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St. Louis River fish migrations: Gains and losses of ecosystem services
Hoffman, J., A. Trebitz, L. Burkhard, T. Hollenhorst, A. Cotter, Greg Peterson, AND M. Pearson. St. Louis River fish migrations: Gains and losses of ecosystem services. Minnesota Chapter of the American Fisheries Society, St. Cloud, MN, February 21 - 23, 2017.
A widely distributed and economically important ecosystem service associated with coastal wetlands is producing commercially- and recreationally-harvested fishes. In this presentation, we present recent research that reveals the economic impact of coastal wetland fishes in the Great Lakes and uses novel approaches to measure how the presence of contaminated sites changes the nature of the fishery by increasing contaminant residues in high-value fishes.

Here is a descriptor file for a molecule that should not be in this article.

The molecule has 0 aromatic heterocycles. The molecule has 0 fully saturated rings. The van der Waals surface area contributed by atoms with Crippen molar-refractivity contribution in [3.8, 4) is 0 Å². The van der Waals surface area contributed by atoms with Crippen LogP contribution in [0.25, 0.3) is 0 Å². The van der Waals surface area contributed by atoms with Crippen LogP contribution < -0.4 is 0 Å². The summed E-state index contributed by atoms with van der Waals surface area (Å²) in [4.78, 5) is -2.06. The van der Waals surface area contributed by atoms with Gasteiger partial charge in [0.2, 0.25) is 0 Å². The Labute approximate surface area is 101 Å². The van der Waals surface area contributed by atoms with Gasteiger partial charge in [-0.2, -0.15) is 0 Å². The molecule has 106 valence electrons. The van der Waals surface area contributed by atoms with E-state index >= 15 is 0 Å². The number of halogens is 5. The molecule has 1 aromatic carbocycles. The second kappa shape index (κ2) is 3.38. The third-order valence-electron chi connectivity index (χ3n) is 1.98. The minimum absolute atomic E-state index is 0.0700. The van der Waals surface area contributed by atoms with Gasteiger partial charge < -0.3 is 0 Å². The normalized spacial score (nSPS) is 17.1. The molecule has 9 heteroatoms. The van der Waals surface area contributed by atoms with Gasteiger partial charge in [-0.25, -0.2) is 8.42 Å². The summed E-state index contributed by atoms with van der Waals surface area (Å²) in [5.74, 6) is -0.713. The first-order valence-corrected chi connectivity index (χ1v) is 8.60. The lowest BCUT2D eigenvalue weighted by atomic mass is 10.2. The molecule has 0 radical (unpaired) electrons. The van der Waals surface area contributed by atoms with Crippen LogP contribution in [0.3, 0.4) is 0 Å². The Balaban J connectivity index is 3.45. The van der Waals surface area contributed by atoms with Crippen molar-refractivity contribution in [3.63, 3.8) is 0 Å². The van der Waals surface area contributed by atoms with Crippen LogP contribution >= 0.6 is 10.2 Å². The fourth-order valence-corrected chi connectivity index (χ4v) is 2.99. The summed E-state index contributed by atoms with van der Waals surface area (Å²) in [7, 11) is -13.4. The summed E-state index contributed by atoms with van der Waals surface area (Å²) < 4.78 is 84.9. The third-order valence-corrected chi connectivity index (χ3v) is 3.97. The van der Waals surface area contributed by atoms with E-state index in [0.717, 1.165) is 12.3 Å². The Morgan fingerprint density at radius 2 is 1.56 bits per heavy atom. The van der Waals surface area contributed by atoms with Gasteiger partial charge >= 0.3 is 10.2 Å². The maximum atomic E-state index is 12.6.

The Twin Ports fishery has undergone change from a migratory fish-based fishery to a Lake Superior-based fishery, and is now returning to a diverse fishery that includes fish of both life histories. These changes reflect past disturbances to the Great Lakes ecosystem as well as recent water quality improvement and efforts to restore habitat in the St. Louis River. Migratory fishes are an important ecosystem service for the St. Louis River, and improvements to the ecosystem quality within the St. Louis River Area of Concern has benefited migratory fishes. The coastal wetlands within the lower river provide direct support to a variety of high-value, recreationally-important fish species, including walleye, northern pike, and bass. Moreover, these wetlands serve as nursery habitat for a broader suite of high-value, commercially-important species. Restoration has likely improved the value of these coastal wetlands because low-value rough species tend to be more prevalent in degraded coastal wetlands, whereas high-value commercial and game fishes are more prevalent in high-quality coastal wetlands. There have been losses in ecosystem services, as well. Owing to legacy contamination of mercury and PCBs, migratory fishes in the St. Louis River have sufficiently high contaminant burdens to warrant consumption advisories, and recent movement research demonstrates that there is a positive relationship between increased use of St. Louis River habitat (versus Lake Superior) and tissue contaminant burden. From a resource management perspective, this represents a complex value function, wherein there is growing interest in catching and consuming these high-value, game fishes even though the greater access to St. Louis River habitat creates a public health risk. Future sediment remediation and concurrent habitat restoration will be able to enhance the value of migratory fishes if it is effective at reducing contaminants in the food web.